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Orthopaedic surgery in 255 patients with inflammatory arthropathies: longitudinal effects on pain, physical function and health related quality of life.
  1. Hanne Osnes-Ringen (h-osnes{at}
  1. Diakonhjemmet Hospital, Norway
    1. Tore K Kvien (t.k.kvien{at}
    1. Diakonhjemmet Hospital, Norway
      1. Jan-Egil Henriksen (je-henriks{at}
      1. Diakonhjemmet Hospital, Norway
        1. Petter Mowinckel (petter.mowinckel{at}
        1. Diakonhjemmet Hospital, University of Oslo, Norway
          1. Hanne Dagfinrud (h.s.dagfinrud{at}
          1. Diakonhjemmet Hospital, Norway


            Objective: To examine the effectiveness of orthopaedic surgery in patients with inflammatory arthropathies with regard to longitudinal changes in pain, physical function and health-related quality of life (HRQoL) and explore differences in effectiveness between replacement vs. non-replacement surgery and surgery in the upper vs. lower limb.

            Methods: 255 patients (mean (SD) age 57.5 (13.1) years, 76.7 % female) with inflammatory arthropathies underwent orthopaedic surgical treatment and responded to mail surveys at baseline and during follow up (3, 6, 9 and 12 months). The booklet of questionnaires included AIMS2, HAQ, SF-36, EQ-5D and visual analogue scales (VAS) addressing patient global, fatigue, general pain and pain in actual joint. Standardized response means (SRMs) were calculated to estimate magnitude of improvement.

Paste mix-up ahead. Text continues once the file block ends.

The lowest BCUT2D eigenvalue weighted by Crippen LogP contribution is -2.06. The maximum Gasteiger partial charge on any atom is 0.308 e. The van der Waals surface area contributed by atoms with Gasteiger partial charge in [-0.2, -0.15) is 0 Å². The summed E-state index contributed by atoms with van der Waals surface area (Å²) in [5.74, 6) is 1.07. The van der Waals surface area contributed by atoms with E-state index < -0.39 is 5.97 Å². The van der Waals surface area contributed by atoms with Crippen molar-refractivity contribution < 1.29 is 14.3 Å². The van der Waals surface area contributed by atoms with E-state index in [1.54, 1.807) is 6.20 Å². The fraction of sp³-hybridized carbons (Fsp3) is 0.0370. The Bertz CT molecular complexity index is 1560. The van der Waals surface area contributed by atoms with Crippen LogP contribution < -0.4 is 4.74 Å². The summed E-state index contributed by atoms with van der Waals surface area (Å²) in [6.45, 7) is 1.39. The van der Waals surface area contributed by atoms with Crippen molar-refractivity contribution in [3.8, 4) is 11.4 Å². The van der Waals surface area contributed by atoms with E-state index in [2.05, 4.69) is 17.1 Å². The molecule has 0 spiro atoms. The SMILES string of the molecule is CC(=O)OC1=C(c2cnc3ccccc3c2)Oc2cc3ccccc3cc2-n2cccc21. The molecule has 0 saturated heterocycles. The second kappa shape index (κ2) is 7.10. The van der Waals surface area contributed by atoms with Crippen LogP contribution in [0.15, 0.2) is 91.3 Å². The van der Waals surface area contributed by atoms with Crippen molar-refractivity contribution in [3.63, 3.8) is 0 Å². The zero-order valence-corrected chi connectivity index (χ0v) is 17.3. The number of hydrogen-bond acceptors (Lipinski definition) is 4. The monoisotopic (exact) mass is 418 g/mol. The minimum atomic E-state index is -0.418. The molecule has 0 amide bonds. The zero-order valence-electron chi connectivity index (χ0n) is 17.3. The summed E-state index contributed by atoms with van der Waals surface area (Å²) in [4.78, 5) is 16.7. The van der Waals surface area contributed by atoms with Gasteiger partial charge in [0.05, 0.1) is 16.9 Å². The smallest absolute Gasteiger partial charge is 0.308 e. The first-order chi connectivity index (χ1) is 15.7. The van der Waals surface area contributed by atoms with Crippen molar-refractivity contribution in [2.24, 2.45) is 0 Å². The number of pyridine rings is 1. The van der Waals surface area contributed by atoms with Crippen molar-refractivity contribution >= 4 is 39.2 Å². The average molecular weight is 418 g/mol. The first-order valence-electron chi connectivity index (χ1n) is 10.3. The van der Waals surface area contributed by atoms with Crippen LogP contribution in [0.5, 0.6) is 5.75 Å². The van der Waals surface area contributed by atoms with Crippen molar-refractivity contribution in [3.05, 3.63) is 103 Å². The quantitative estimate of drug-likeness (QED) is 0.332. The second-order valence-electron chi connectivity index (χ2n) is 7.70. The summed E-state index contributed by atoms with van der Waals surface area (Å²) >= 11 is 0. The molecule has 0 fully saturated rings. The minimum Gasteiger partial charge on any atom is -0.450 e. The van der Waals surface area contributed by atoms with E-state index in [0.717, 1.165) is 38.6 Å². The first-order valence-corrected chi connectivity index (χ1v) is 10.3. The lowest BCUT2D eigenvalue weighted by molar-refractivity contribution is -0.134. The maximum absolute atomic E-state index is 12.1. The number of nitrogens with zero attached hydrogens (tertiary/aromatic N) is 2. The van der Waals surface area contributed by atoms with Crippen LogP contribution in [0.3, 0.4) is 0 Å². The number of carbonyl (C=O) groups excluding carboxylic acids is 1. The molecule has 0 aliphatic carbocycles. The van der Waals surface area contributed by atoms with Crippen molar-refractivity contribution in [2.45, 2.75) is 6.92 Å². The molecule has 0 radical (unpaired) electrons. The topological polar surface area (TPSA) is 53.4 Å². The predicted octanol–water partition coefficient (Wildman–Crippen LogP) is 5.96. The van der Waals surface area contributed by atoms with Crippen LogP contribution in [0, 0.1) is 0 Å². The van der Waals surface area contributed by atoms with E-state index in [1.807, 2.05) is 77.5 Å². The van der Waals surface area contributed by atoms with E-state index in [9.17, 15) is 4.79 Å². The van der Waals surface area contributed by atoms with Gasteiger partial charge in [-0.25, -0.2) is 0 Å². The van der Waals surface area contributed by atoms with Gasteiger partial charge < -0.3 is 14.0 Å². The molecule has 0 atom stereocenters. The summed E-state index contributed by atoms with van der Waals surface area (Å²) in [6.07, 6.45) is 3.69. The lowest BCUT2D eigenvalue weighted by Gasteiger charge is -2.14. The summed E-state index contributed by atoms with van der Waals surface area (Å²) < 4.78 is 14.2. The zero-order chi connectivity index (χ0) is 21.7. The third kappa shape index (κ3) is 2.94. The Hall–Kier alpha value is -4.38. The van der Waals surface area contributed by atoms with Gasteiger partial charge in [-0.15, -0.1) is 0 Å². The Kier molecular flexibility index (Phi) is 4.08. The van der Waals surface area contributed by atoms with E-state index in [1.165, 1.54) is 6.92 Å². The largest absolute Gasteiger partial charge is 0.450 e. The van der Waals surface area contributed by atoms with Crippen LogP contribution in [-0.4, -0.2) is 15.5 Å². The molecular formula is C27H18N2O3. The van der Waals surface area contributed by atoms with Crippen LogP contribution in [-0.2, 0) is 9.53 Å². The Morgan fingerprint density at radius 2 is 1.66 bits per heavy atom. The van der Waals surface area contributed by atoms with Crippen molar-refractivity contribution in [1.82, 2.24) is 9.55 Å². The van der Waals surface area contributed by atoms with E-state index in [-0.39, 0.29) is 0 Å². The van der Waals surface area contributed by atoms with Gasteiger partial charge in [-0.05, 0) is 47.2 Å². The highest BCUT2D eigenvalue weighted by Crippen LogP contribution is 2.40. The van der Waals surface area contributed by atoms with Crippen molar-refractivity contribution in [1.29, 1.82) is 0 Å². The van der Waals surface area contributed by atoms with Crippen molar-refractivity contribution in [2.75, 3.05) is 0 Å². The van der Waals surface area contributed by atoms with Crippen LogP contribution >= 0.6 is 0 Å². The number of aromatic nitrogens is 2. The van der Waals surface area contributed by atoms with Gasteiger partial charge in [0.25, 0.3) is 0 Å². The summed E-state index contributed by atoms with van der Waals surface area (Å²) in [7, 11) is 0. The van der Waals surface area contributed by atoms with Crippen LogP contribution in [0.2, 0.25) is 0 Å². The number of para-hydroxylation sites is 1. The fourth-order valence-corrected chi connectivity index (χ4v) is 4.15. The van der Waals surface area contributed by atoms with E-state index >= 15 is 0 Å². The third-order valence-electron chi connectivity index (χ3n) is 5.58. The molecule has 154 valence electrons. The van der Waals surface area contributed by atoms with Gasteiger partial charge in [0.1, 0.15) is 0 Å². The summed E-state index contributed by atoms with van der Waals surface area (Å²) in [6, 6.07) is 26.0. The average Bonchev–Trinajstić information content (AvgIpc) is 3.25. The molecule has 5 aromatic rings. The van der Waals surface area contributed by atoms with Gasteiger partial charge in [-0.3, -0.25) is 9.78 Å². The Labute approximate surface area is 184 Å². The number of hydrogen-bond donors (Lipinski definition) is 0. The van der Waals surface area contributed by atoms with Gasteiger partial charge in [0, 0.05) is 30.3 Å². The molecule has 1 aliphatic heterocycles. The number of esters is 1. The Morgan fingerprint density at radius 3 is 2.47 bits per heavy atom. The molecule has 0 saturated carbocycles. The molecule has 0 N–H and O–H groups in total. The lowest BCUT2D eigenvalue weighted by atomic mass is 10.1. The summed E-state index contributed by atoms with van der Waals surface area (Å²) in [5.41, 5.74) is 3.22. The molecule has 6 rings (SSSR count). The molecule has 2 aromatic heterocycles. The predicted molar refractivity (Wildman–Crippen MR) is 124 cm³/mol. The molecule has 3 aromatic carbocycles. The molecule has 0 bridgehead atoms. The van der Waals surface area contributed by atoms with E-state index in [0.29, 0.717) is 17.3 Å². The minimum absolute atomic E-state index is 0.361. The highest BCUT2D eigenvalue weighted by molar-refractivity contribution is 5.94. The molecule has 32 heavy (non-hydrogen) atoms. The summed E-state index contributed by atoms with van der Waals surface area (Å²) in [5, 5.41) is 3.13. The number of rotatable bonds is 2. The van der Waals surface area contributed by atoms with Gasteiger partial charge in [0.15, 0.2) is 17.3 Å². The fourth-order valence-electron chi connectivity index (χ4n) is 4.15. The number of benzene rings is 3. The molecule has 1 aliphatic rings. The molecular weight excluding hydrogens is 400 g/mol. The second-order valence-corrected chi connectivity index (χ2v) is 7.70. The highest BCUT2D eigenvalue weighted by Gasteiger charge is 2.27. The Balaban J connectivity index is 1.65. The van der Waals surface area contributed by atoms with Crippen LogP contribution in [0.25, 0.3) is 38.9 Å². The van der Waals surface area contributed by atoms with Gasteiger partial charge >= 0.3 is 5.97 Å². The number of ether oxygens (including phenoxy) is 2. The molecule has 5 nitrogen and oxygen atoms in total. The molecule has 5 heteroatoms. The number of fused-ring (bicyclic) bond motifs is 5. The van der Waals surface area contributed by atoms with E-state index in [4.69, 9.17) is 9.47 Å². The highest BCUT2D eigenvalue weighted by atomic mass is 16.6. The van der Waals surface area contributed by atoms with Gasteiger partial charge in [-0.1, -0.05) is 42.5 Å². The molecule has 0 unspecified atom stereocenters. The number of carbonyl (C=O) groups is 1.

Results: Significant improvement was seen for most of the dimensions of health, largest improvement for pain in actual joint (SRM 1.17) at one year follow up. SRMs for AIMS-2 physical, SF-36 physical and HAQ were 0.1, 0.48 and 0.05 respectively. The overall numeric improvement (SRM) in utility was 0.10 (0.37) with EQ-5D and 0.03 (0.27) with SF-6D. Improvement was overall similar after surgery in upper vs. lower limb, but larger in patients undergoing replacement surgery than in patients undergoing other surgical procedures (SRM 1.54 vs. 1.08 for pain in actual joint).

            Conclusions: Surgical procedures have major positive impact on pain in actual joint, but improvement is less in other dimensions of health. Health benefits were larger after replacement surgery than after other surgical procedures.

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